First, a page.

If you are searching for a last minute birthday present to bestow upon Jay Miller, look no further my friends. I’ve never seen him giddier, or more content than when he stuck his nose into Mr. 89. I had scribbled down that this was ‘what older Bordeaux is all about,’ and if Ambrosia had a name, it might was well take this one. Notions of crushed rose petals, bitter chocolate, crisp cassis, dark currant and lead pencil shavings speckle their way down the palate in such beautiful harmony, thanks to crunchy acidity & sublime balance. This is a wine that was supremely fashioned from head to toe, and again, not a monster but certainly a winner, 92 points.

*With regards to the acidity and cut of this wine, Veronique added that a cooler fermentation was implemented in the cellars in order to tame the intensity of the fruit. A great example of how ripe fruit still requires a deft touch to achieve balance and complexity. Kudos!

1989 Pape Clement
A formidable showing, especially after the brilliant Haut Bailly made an encore presentation no easy task. A sweet perfume is typified by loamy notes of roasted coffee, cassis, dark fruits and a beam of pure minerality set the stage for this top notch vintage of Pape. The palate has lovely texture and sound depth, but fell just a hair short of the penetration showcased by the Haut Bailly, 91 points.

1990 Haut Bailly
Wow, here is where the men are separated from the boys! A brooding wine that was packed and stacked to the gills with rich, dense cassis, dark chocolate, bay leaf and smoke tones that have a sense of seriousness that set itself apart from the former peers. Weightier in the mouth w/ a thick, viscous texture that was powerful but still showed the definition of a middle weight boxer. Next to the 2005, this was the most constituted and endowed Haut Bailly that we tasted, 94 points.

1990 Pape Clement
A very good showing when you consider Graves typicity, but somewhat underwhelming when the power of the vintage is taken into consideration. The scents of pipe tobacco, smoky cedar, earth and blackberry are all there, but I found this effort to lack the depth, length and dimension of the Haut Bailly in the same vintage, 89 points.

*1998 is where the dividing line w/ Pape Clement began (post acquisition by Bernard Magrez and consultation via Rolland). I believe this was also the time in the tasting that we began to discuss evolutionary potential of today’s wines picked sur maturite & it prompted Veronique to reminisce over the ’78 we had previously tasted. She feels the 78 is a wine that will never be replicated again because of today’s enological practices. She was clear to state that she is proud of the more modern Haut Bailly, as it is a riper wine of concentration and character, but she feels a bit of a void when discussing the 78 as it had a elegance and understated subtlety that she doesn’t feel the chateau will ever achieve again. I don’t recall the vintage, but she had tried to convince Robert Parker that one of her wines, while lacking power, still had plenty of allure and grace. He didn’t agree. I can’t comment on the wine as I hadn’t tasted it and don’t recall the vintage, but it was interesting to hear how tenacious she was in ‘proving her wine’ to Bob.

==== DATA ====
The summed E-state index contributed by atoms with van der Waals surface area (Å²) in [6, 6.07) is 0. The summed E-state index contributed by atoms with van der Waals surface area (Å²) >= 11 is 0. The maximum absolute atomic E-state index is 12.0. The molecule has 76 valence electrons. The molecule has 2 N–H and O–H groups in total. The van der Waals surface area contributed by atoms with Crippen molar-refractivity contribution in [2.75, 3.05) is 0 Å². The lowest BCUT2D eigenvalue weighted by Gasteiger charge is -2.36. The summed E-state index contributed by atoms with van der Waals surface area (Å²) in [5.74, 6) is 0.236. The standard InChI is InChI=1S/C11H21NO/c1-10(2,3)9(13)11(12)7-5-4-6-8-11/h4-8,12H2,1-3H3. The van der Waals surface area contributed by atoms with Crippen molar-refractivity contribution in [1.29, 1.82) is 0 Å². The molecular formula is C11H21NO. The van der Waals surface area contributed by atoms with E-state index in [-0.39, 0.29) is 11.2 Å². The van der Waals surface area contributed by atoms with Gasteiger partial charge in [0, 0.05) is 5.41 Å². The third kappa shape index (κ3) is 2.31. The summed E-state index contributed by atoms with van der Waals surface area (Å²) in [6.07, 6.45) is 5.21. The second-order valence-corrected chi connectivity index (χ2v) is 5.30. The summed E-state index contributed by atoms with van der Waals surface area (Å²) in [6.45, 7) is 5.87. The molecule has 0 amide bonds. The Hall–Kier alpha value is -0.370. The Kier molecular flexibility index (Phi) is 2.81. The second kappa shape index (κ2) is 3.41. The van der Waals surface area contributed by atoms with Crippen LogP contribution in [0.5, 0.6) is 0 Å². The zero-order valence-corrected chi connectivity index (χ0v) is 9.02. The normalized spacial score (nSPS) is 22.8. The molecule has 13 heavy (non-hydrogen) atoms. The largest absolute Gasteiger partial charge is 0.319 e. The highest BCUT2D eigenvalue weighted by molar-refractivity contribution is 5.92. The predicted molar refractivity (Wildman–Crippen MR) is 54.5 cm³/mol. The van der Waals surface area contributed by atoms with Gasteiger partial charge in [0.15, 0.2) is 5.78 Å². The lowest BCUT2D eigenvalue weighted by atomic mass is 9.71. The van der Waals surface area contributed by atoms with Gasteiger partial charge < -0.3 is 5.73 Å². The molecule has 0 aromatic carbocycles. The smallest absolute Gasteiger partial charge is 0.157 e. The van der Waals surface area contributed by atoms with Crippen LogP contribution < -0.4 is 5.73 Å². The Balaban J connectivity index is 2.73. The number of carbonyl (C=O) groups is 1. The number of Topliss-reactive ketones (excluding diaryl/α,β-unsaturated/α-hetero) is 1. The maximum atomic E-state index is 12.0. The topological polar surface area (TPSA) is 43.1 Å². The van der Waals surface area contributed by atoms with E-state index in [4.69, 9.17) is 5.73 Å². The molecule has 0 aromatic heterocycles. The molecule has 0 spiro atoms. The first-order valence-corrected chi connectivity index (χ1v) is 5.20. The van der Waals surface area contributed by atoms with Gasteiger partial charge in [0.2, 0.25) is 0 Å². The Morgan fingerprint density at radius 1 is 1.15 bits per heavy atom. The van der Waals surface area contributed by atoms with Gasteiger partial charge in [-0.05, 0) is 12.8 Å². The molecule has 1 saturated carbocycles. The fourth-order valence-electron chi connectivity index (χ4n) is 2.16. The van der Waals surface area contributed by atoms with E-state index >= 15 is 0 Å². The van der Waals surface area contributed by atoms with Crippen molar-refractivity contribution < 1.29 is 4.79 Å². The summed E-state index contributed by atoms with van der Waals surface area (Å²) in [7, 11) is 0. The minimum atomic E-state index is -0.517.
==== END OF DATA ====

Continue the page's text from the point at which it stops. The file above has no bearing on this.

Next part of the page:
1998 Pape Clement
Well, Ben was waiting for licorice, and the 98 brought the licorice train roaring down the tracks! A softer, plumper wine that was obviously lower in acidity, with richer flavors of melted licorice, black currant and tobacco leaf that took center stage. The wine was gorgeously textured, but still compact and seemed to shorten up a bit on the finish, leaving me wanting a bit more. I’d surmise that a bit more cellaring could help her stretch out a bit, 93 points.

1998 Haut Bailly
The 98 was a riper, smokier version of the chateau but still screamed Haut Bailly in character. Notions of charcoal, violet, blueberry and blackberry emit from the glass in an attractive, pleasurable fashion. While it is not loaded on the palate, there is adequate stuffing and richness to aid in another decade plus of positive evolution, 92 points.

2000 Haut Bailly
This is a denser, more structured version of the 1998 and was only an infant in terms of development. Rich and extracted elements slowly unfold to reveal smoky cassis, cigar ash, lilac and singed toast elements that are still youthful and powerfully channeled. The palate is laced in sinew and is not yet ready to explode, but is sure to impress down the road, 93 points.